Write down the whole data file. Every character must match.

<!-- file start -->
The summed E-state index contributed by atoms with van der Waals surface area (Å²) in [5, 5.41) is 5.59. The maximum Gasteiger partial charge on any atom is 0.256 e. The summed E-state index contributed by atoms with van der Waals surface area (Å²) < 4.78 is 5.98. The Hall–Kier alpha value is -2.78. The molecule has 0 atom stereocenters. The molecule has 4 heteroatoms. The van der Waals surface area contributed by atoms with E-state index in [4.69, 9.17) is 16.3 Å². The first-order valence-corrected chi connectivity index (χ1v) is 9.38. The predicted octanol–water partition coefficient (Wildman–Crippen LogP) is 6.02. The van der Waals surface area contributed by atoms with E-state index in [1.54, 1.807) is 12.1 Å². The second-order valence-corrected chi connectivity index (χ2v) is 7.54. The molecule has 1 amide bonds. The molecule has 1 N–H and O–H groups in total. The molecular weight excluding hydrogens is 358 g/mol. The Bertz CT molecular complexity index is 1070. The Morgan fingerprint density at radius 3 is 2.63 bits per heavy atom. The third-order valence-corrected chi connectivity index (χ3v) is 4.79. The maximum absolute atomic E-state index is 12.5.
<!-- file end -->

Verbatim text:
The summed E-state index contributed by atoms with van der Waals surface area (Å²) in [5, 5.41) is 5.59. The maximum Gasteiger partial charge on any atom is 0.256 e. The summed E-state index contributed by atoms with van der Waals surface area (Å²) < 4.78 is 5.98. The Hall–Kier alpha value is -2.78. The molecule has 0 atom stereocenters. The molecule has 4 heteroatoms. The van der Waals surface area contributed by atoms with E-state index in [4.69, 9.17) is 16.3 Å². The first-order valence-corrected chi connectivity index (χ1v) is 9.38. The predicted octanol–water partition coefficient (Wildman–Crippen LogP) is 6.02. The van der Waals surface area contributed by atoms with E-state index in [1.54, 1.807) is 12.1 Å². The second-order valence-corrected chi connectivity index (χ2v) is 7.54. The molecule has 1 amide bonds. The molecule has 1 N–H and O–H groups in total. The molecular weight excluding hydrogens is 358 g/mol. The Bertz CT molecular complexity index is 1070. The Morgan fingerprint density at radius 3 is 2.63 bits per heavy atom. The third-order valence-corrected chi connectivity index (χ3v) is 4.79. The maximum absolute atomic E-state index is 12.5.